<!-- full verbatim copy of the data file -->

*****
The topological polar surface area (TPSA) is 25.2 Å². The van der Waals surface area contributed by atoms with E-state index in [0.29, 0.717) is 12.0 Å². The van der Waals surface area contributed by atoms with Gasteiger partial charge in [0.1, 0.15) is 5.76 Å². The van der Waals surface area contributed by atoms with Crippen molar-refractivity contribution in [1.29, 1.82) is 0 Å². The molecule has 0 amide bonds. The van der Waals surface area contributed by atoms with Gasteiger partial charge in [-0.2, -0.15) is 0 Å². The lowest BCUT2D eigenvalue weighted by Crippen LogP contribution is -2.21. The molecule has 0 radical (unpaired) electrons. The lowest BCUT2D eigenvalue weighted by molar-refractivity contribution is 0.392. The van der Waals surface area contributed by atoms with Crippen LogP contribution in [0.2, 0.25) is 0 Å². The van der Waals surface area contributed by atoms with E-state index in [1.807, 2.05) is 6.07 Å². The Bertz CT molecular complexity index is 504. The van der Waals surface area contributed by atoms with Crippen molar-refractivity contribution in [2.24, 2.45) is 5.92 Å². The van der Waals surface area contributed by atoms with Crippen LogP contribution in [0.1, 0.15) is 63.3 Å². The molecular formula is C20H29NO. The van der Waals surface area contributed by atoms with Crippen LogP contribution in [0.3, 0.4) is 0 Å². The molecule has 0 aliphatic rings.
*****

The topological polar surface area (TPSA) is 25.2 Å². The van der Waals surface area contributed by atoms with E-state index in [0.29, 0.717) is 12.0 Å². The van der Waals surface area contributed by atoms with Gasteiger partial charge in [0.1, 0.15) is 5.76 Å². The van der Waals surface area contributed by atoms with Crippen molar-refractivity contribution in [1.29, 1.82) is 0 Å². The molecule has 0 amide bonds. The van der Waals surface area contributed by atoms with Gasteiger partial charge in [-0.2, -0.15) is 0 Å². The lowest BCUT2D eigenvalue weighted by Crippen LogP contribution is -2.21. The molecule has 0 radical (unpaired) electrons. The lowest BCUT2D eigenvalue weighted by molar-refractivity contribution is 0.392. The van der Waals surface area contributed by atoms with Crippen LogP contribution in [0.2, 0.25) is 0 Å². The van der Waals surface area contributed by atoms with E-state index in [1.807, 2.05) is 6.07 Å². The Bertz CT molecular complexity index is 504. The van der Waals surface area contributed by atoms with Crippen molar-refractivity contribution in [2.24, 2.45) is 5.92 Å². The van der Waals surface area contributed by atoms with Crippen LogP contribution in [0.1, 0.15) is 63.3 Å². The molecular formula is C20H29NO. The van der Waals surface area contributed by atoms with Crippen LogP contribution in [0.3, 0.4) is 0 Å². The molecule has 0 aliphatic rings.